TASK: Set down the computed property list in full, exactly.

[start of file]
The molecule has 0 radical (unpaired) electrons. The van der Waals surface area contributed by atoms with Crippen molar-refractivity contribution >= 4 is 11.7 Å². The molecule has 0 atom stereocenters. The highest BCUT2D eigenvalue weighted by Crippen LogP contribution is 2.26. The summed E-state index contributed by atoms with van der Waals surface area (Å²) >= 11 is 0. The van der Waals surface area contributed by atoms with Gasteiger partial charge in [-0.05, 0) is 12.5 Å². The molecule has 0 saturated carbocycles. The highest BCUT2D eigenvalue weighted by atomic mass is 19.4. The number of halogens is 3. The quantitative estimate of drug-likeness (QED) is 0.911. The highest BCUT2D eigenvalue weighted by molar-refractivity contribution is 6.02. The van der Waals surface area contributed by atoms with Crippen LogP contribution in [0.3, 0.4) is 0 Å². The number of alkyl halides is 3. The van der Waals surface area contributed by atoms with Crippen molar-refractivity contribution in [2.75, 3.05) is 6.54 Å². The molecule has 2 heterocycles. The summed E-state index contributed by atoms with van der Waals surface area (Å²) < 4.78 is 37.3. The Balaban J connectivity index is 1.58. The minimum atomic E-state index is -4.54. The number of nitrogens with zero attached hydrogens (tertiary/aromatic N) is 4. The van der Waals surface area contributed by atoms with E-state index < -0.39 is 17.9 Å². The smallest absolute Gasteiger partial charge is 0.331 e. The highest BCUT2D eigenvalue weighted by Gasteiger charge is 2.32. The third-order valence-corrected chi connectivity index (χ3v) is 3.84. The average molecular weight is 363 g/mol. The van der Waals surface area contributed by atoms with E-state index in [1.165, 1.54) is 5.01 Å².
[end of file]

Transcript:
The molecule has 0 radical (unpaired) electrons. The van der Waals surface area contributed by atoms with Crippen molar-refractivity contribution >= 4 is 11.7 Å². The molecule has 0 atom stereocenters. The highest BCUT2D eigenvalue weighted by Crippen LogP contribution is 2.26. The summed E-state index contributed by atoms with van der Waals surface area (Å²) >= 11 is 0. The van der Waals surface area contributed by atoms with Gasteiger partial charge in [-0.05, 0) is 12.5 Å². The molecule has 0 saturated carbocycles. The highest BCUT2D eigenvalue weighted by atomic mass is 19.4. The number of halogens is 3. The quantitative estimate of drug-likeness (QED) is 0.911. The highest BCUT2D eigenvalue weighted by molar-refractivity contribution is 6.02. The van der Waals surface area contributed by atoms with Crippen LogP contribution in [0.3, 0.4) is 0 Å². The number of alkyl halides is 3. The van der Waals surface area contributed by atoms with Crippen molar-refractivity contribution in [2.75, 3.05) is 6.54 Å². The molecule has 2 heterocycles. The summed E-state index contributed by atoms with van der Waals surface area (Å²) < 4.78 is 37.3. The Balaban J connectivity index is 1.58. The minimum atomic E-state index is -4.54. The number of nitrogens with zero attached hydrogens (tertiary/aromatic N) is 4. The van der Waals surface area contributed by atoms with E-state index < -0.39 is 17.9 Å². The smallest absolute Gasteiger partial charge is 0.331 e. The highest BCUT2D eigenvalue weighted by Gasteiger charge is 2.32. The third-order valence-corrected chi connectivity index (χ3v) is 3.84. The average molecular weight is 363 g/mol. The van der Waals surface area contributed by atoms with E-state index in [1.165, 1.54) is 5.01 Å².